- n. An instance of co-locating.
“Trading speeds can be improved by adopting custom-built hardware and locating a firm's servers in the same data centre as that of the exchange, known as co-location.”
“The decision makes it clear that the state Education Department has first dibs on decisions involving whether to house schools within the same building—a controversial policy known as co-location.”
“Physical closeness of a trader's computers to those of a stock exchange -- a practice known as co-location -- can shave fractions of seconds off client orders, giving the super-fast trader an edge over those that are further away.”
“Those figures include spending on high-speed data systems, linkages with underground and undersea networks, and co-location, which refers to positioning a trading firm's servers in specially designed buildings huddled close to the computers of electronic exchanges.”
“One Plateau Spending on stock-trading co-location has plateaued, experts say, as the speed of executing trades has declined to smaller and smaller fractions of a second, with diminishing returns.”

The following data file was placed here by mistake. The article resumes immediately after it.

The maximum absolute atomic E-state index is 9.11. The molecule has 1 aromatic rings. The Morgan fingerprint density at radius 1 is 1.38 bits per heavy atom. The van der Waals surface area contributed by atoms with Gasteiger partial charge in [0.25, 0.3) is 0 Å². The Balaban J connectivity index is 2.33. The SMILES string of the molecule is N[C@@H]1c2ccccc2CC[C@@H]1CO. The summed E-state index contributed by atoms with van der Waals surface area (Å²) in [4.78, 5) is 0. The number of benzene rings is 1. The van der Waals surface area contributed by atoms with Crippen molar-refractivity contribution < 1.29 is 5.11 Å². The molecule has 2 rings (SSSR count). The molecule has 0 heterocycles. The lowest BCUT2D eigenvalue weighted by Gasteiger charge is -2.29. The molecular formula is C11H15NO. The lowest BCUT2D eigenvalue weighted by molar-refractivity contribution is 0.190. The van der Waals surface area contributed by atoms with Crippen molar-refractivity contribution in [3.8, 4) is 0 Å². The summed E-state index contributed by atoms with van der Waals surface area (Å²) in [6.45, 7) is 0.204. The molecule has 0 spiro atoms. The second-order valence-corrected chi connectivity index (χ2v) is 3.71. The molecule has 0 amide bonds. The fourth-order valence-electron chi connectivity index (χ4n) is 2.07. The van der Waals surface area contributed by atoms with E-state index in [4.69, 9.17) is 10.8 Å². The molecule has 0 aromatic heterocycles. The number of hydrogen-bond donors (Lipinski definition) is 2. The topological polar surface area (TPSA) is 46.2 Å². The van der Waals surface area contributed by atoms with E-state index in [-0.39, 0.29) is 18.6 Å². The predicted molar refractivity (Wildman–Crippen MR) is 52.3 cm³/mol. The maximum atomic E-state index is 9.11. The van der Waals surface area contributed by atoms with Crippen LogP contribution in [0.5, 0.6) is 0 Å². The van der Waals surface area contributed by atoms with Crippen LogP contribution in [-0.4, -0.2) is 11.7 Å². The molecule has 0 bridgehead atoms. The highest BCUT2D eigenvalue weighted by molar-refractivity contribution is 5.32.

“This regulation governs the closure of a school or a co-location of a charter school within a public school building.”
“The co-location has been nothing short of a disaster that has drained our resources in a myriad of ways.”
“One of the most contentious issues appears to be the “co-location” of charters in buildings with regular public schools.”
“One treatment plan: Implemented in some federally qualified health centers, this takes co-location a step further, offering primary care and behavioral health services as part of one treatment plan, rather than just side-by-side under the same roof.”
“I was unable to attend the January 11 hearing on the matter of the "co-location" DOE speak for "put" of Brooklyn Millennium in the John Jay building.”
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